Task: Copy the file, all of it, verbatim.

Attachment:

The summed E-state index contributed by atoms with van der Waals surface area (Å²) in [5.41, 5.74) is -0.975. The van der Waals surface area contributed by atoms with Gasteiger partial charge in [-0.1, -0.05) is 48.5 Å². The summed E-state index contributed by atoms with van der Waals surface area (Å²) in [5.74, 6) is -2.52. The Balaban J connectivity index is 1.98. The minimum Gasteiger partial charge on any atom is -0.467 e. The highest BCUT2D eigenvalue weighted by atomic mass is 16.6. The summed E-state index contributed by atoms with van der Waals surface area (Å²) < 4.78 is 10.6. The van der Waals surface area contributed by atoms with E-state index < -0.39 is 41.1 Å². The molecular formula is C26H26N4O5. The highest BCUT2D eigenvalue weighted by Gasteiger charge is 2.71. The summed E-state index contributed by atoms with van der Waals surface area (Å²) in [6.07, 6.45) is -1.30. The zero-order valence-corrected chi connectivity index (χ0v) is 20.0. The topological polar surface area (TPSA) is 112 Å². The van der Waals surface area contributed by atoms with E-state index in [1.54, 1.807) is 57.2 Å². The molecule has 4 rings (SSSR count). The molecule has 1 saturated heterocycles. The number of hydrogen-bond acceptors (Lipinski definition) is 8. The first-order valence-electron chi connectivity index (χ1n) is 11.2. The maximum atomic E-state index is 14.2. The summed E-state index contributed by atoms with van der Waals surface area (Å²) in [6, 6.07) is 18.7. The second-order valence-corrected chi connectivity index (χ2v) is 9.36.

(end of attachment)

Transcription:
The summed E-state index contributed by atoms with van der Waals surface area (Å²) in [5.41, 5.74) is -0.975. The van der Waals surface area contributed by atoms with Gasteiger partial charge in [-0.1, -0.05) is 48.5 Å². The summed E-state index contributed by atoms with van der Waals surface area (Å²) in [5.74, 6) is -2.52. The Balaban J connectivity index is 1.98. The minimum Gasteiger partial charge on any atom is -0.467 e. The highest BCUT2D eigenvalue weighted by atomic mass is 16.6. The summed E-state index contributed by atoms with van der Waals surface area (Å²) < 4.78 is 10.6. The van der Waals surface area contributed by atoms with E-state index < -0.39 is 41.1 Å². The molecular formula is C26H26N4O5. The highest BCUT2D eigenvalue weighted by Gasteiger charge is 2.71. The summed E-state index contributed by atoms with van der Waals surface area (Å²) in [6.07, 6.45) is -1.30. The zero-order valence-corrected chi connectivity index (χ0v) is 20.0. The topological polar surface area (TPSA) is 112 Å². The van der Waals surface area contributed by atoms with E-state index in [1.54, 1.807) is 57.2 Å². The molecule has 4 rings (SSSR count). The molecule has 1 saturated heterocycles. The number of hydrogen-bond acceptors (Lipinski definition) is 8. The first-order valence-electron chi connectivity index (χ1n) is 11.2. The maximum atomic E-state index is 14.2. The summed E-state index contributed by atoms with van der Waals surface area (Å²) in [6, 6.07) is 18.7. The second-order valence-corrected chi connectivity index (χ2v) is 9.36.